The increase in female trade union membership from only 357,000 in 1914 to over a million by 1918, represented an increase in the number of unionised women of 160 per cent. This compares with an increase in the union membership of men of only 44 per cent. However, the war did not inflate women's wages. Employers circumvented wartime equal pay regulations by employing several women to replace one man, or by dividing skilled tasks into several less skilled stages. In these ways, women could be employed at a lower wage and not said to be 'replacing' a man directly. By 1931, a working woman's weekly wage had returned to the pre-war situation of being half the male rate in more industries. Women were not only paid less, but promoted less and many were sacked at the end of the war. While World War One provided women with more varied work opportunities, it did not provide long-term employment opportunities. When the troops were demobilised these women were expected to stand aside. 750,000 women were made redundant in 1918 and the 1921 census reveals that there was a lower percentage of females working than there had been in 1911. However, employers could no longer argue that women were unable to undertake roles, and this change would contribute to growing equality between people in society.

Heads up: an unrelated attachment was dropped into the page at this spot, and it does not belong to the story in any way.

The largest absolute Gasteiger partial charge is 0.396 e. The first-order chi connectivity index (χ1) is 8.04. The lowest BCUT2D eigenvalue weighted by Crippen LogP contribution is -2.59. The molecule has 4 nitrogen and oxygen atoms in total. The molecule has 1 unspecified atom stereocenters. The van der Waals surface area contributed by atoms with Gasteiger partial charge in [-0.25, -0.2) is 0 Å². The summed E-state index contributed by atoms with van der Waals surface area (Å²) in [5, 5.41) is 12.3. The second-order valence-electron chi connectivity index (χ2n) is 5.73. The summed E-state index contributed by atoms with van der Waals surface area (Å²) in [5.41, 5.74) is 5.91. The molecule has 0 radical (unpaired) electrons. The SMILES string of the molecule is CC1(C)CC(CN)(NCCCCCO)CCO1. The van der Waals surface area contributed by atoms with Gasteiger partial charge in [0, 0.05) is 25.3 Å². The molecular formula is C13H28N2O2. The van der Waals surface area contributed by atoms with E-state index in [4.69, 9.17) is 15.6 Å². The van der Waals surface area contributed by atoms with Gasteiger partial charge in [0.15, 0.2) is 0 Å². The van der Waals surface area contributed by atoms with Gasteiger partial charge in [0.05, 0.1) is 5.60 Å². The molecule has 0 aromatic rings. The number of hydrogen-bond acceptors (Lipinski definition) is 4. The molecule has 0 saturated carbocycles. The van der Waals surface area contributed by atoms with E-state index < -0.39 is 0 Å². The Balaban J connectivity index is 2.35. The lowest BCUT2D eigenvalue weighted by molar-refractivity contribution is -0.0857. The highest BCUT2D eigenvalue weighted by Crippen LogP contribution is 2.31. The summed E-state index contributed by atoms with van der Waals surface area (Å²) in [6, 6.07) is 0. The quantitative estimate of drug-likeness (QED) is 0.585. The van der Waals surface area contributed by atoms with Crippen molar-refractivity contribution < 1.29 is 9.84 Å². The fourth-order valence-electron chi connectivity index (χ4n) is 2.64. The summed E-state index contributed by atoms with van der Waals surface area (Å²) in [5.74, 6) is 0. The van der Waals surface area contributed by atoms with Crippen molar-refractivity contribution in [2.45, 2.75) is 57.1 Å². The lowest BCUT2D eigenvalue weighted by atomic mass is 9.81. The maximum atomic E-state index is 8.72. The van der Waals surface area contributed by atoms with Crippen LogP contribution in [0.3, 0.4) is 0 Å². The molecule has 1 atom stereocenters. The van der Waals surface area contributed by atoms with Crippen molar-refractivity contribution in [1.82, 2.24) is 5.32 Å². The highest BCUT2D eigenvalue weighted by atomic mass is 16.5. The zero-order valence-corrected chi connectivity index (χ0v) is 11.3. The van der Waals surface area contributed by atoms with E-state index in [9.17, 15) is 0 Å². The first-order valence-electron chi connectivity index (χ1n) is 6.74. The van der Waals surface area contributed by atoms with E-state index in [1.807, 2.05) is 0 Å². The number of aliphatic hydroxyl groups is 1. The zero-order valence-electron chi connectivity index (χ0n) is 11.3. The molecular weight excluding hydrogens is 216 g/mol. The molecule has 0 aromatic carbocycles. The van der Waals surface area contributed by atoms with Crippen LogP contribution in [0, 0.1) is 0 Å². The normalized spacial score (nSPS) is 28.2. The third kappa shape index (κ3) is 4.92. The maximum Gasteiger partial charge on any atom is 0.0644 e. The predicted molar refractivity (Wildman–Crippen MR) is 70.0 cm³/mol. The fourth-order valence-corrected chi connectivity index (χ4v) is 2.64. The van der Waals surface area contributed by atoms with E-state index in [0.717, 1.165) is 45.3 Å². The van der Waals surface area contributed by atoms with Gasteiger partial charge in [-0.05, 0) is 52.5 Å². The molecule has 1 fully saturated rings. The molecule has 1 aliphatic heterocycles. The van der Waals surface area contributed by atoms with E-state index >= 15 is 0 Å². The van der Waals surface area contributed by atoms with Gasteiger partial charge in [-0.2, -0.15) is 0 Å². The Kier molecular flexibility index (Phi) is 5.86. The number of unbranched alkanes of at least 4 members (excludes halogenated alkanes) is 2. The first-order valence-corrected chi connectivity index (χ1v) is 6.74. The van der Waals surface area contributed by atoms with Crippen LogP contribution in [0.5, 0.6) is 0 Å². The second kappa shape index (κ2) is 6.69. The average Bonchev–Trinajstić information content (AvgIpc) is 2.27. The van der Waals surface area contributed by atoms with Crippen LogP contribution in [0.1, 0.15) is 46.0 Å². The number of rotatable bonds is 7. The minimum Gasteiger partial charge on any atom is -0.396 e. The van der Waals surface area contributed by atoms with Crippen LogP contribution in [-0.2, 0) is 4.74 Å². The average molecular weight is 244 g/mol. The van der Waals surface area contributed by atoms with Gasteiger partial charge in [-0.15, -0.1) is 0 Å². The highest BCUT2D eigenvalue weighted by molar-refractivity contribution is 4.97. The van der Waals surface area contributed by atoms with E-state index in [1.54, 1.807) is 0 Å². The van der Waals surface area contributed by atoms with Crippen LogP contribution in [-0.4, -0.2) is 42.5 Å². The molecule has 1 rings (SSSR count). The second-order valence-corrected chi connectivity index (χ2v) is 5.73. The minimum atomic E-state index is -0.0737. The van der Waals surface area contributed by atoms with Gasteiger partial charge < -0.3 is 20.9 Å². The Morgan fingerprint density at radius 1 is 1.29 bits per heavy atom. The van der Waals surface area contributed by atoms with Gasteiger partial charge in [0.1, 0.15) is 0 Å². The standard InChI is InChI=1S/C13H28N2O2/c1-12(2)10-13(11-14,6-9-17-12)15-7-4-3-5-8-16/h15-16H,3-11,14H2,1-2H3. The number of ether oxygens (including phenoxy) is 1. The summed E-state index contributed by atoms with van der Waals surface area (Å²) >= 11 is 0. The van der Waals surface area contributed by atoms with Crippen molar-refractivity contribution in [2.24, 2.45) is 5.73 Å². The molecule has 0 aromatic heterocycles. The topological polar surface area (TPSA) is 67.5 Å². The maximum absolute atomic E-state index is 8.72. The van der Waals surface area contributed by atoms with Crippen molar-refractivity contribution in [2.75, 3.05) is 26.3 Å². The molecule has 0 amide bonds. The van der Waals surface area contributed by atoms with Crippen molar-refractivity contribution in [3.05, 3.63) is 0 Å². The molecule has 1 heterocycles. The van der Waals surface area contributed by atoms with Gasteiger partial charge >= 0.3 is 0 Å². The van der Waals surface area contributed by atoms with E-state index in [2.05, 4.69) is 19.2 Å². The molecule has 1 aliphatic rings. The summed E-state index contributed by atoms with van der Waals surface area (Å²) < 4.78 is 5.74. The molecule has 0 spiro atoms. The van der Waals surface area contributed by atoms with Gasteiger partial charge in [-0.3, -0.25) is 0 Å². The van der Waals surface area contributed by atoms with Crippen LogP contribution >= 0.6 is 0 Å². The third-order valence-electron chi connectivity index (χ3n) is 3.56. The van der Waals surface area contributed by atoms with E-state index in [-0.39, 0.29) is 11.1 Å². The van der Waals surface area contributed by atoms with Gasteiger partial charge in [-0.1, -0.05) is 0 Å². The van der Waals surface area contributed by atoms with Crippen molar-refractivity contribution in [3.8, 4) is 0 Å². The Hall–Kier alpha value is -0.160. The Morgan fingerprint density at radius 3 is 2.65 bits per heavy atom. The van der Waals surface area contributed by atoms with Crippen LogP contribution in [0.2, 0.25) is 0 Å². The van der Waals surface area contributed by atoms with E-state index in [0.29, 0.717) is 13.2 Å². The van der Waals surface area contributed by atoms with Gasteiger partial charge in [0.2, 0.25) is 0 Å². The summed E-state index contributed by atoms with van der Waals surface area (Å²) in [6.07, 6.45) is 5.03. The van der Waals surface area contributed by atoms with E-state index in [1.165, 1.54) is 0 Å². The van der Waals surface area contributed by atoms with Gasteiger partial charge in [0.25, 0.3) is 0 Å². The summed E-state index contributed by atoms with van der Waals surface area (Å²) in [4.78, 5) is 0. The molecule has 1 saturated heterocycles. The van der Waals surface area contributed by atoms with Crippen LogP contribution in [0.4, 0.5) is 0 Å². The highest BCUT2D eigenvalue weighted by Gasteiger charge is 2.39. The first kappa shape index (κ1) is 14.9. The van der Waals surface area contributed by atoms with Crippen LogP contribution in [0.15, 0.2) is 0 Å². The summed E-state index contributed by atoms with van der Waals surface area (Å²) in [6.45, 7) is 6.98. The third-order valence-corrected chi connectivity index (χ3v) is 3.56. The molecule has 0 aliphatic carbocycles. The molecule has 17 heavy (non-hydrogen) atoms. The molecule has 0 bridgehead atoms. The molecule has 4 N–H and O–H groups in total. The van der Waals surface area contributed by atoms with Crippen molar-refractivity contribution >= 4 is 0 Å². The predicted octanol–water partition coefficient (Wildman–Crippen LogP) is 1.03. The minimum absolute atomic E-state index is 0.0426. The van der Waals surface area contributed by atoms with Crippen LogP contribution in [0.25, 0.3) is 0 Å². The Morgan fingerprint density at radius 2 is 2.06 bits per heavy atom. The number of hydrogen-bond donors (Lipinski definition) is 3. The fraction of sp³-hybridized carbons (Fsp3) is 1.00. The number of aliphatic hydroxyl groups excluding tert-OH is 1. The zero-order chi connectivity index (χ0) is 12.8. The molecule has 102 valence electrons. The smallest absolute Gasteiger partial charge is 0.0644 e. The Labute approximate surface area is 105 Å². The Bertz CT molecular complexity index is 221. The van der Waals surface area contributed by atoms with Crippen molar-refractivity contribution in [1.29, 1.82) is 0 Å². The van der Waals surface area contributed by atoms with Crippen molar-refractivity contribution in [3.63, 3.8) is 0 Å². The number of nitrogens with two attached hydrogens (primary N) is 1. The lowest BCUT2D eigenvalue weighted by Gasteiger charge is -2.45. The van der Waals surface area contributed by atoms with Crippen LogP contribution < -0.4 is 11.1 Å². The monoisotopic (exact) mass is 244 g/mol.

Yet there were positives - women gained more freedom after the war. Women were largely free from being ‘chaperoned’ by men. Some women had better wages and skills than before, which gave them more independence and confidence. Pre war clothing, like corsets and long skirts which restricted walking, were replaced with looser fitting garments. Clothing became much simpler and trousers became acceptable. Women shortened their skirts, bobbed their hair, wore makeup and took to sunbathing for the first time. Previously a suntan had meant you were lower class and worked outside, but now it meant that you had wealth and the leisure time for outdoor activities. Munitionettes' organised 'Girls Night's out' and caused public alarm over their behaviour and what they spent their money on.
Womens Football. When professional football was suspended in 1915, factory girl's started their own female football leagues. These proved hugely popular, and successful. The Blyth Spartan Munitionettes remained unbeaten during the war, with their striker, Bella Reay, scoring a record 133 goals. Unfortunately, these female football teams were disbanded after the war when the The famous 'Blythe Spartan Munitionettes' and their goalscoring sensation, Bella Reay.